What do you do with produce that’s about to go bad?

Frugal Tuesday: Freeze it!

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Years ago, Nigella Lawson blew my mind when she suggested freezing the rest of any wine still left in the bottle, to use for cooking later. Poured into a freezer bag and tossed in the freezer, it makes a sort of slush that is easily measured for use in recipes. I tried it, and I haven’t looked back! You can freeze all sorts of things: bread, milk, grated cheese, casseroles, Chinese take-out… even fresh herbs in olive oil or broth, poured into ice cube trays. Do you like iced coffee? Coffee ice cubes are a game-changer!

Frugalista extraordinaire Donna Freedman has mastered the art of freezing food scraps in a “boiling bag “to be reincarnated as broth later. If you like soup even a little bit, this practice will ruin you for canned soup forever. Luckily, soup freezes well, too.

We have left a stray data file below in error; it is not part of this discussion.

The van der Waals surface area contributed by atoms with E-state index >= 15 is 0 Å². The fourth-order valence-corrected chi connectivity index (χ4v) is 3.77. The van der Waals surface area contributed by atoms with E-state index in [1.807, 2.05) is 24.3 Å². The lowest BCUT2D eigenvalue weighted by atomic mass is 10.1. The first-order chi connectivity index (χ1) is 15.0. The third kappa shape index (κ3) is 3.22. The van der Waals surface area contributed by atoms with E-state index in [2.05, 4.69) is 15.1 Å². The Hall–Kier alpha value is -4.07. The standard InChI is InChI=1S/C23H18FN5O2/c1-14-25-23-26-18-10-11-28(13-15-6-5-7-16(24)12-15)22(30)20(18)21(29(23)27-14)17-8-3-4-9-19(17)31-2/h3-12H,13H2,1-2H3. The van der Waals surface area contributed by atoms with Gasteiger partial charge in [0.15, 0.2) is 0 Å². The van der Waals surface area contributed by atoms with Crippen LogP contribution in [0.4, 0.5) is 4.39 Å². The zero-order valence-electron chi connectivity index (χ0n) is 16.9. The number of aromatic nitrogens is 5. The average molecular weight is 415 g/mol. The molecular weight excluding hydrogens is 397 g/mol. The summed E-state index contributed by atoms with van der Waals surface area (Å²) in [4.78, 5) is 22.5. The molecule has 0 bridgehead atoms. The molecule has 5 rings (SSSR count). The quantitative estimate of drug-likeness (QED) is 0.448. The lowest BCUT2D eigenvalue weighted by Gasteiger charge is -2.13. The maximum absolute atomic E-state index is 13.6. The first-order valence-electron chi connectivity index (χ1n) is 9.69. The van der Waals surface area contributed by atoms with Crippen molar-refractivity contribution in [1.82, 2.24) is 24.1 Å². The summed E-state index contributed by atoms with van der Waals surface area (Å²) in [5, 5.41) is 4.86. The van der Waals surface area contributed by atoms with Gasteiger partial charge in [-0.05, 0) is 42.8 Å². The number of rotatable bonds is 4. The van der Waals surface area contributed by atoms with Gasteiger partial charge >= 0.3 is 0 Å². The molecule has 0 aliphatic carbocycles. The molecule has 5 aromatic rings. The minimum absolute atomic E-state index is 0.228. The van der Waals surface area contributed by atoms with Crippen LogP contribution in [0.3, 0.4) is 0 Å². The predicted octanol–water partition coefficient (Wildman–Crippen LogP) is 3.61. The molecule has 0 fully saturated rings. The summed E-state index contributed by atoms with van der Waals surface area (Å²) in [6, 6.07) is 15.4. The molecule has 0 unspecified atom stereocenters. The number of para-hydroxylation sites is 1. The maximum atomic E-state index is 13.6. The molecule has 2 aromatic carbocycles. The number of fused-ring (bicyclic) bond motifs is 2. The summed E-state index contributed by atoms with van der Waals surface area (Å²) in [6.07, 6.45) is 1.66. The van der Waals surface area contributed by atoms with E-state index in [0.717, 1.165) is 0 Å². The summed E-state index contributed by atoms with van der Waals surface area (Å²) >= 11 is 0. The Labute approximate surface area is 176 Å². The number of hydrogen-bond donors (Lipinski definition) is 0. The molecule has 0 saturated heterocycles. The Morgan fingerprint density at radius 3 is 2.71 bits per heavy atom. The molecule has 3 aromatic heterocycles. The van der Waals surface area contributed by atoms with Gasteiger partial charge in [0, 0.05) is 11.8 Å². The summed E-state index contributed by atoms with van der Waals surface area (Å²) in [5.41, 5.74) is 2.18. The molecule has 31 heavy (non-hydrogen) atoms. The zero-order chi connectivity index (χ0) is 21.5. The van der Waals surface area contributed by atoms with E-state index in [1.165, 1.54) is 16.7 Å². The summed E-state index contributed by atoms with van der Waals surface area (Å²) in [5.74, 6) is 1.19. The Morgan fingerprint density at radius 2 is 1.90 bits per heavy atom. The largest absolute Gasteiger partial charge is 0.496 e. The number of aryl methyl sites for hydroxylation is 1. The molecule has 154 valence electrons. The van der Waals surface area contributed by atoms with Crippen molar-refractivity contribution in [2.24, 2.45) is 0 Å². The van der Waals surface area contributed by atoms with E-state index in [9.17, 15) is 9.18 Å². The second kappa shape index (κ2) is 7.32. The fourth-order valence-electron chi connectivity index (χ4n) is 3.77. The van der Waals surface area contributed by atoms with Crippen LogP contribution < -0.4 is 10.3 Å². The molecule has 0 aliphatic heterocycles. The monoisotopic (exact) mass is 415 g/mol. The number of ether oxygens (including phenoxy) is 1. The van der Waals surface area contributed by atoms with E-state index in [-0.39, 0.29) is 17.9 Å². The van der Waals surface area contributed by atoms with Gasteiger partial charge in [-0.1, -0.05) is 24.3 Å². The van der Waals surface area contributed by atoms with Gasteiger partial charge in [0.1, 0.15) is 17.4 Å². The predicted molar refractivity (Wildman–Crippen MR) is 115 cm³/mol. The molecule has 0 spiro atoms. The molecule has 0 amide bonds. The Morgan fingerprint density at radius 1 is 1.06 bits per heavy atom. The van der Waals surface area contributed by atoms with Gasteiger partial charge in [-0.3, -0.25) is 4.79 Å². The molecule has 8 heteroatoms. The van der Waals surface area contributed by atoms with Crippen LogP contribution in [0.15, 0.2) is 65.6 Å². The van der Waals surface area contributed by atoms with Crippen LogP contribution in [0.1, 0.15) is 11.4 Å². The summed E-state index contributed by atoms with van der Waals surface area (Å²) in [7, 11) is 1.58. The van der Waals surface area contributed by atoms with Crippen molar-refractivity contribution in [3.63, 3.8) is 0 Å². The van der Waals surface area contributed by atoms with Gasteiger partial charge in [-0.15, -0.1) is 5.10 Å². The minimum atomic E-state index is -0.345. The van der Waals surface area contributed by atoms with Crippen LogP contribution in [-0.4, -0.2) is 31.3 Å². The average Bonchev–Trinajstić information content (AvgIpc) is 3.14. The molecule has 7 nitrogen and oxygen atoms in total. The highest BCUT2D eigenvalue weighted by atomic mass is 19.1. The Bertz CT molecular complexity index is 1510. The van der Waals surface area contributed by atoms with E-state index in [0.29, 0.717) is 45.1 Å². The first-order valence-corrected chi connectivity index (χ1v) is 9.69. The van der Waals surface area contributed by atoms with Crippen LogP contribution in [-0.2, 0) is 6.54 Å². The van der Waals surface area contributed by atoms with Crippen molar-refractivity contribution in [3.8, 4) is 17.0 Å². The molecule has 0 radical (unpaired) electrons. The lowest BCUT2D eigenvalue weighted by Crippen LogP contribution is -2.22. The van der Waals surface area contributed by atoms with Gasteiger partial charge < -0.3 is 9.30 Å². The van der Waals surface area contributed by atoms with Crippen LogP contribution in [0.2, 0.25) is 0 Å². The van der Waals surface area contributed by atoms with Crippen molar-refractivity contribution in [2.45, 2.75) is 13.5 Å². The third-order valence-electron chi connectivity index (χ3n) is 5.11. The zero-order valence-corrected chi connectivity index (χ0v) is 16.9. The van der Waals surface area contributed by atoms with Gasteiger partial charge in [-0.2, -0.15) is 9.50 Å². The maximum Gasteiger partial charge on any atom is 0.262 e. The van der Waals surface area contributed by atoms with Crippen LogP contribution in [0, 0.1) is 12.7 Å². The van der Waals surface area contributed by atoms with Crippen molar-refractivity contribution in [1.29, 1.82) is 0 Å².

If you’re not freezing your leftovers, or your little bits of ingredients that are left after using what you need for a recipe, not only are you wasting food and money, but you are depriving yourself of the enormous convenience of having just-enough tomato paste, pesto, or other fantastic things to take your weeknight cooking from adequate to awesome.

What’s in your freezer?

 

 

Frugal Tuesday: Check Your City’s Webpage

Many cities and utility companies have money-saving programs that residents are unaware of. In Los Angeles, we were able to find free mulch and compost, free large-item pickup tags, discounted worm composting bins (in exchange for attending a 2-hour class). Here in Austin, discounts on composters are also offered, as well as free paint, mixed from people’s hazardous-waste drop-offs! We have taken advantage of numerous opportunities for rebates offered through our local electric company, and just this past weekend, we got a couple of free shade trees for our Little Hippie House through an energy-company partnering with TreeFolks.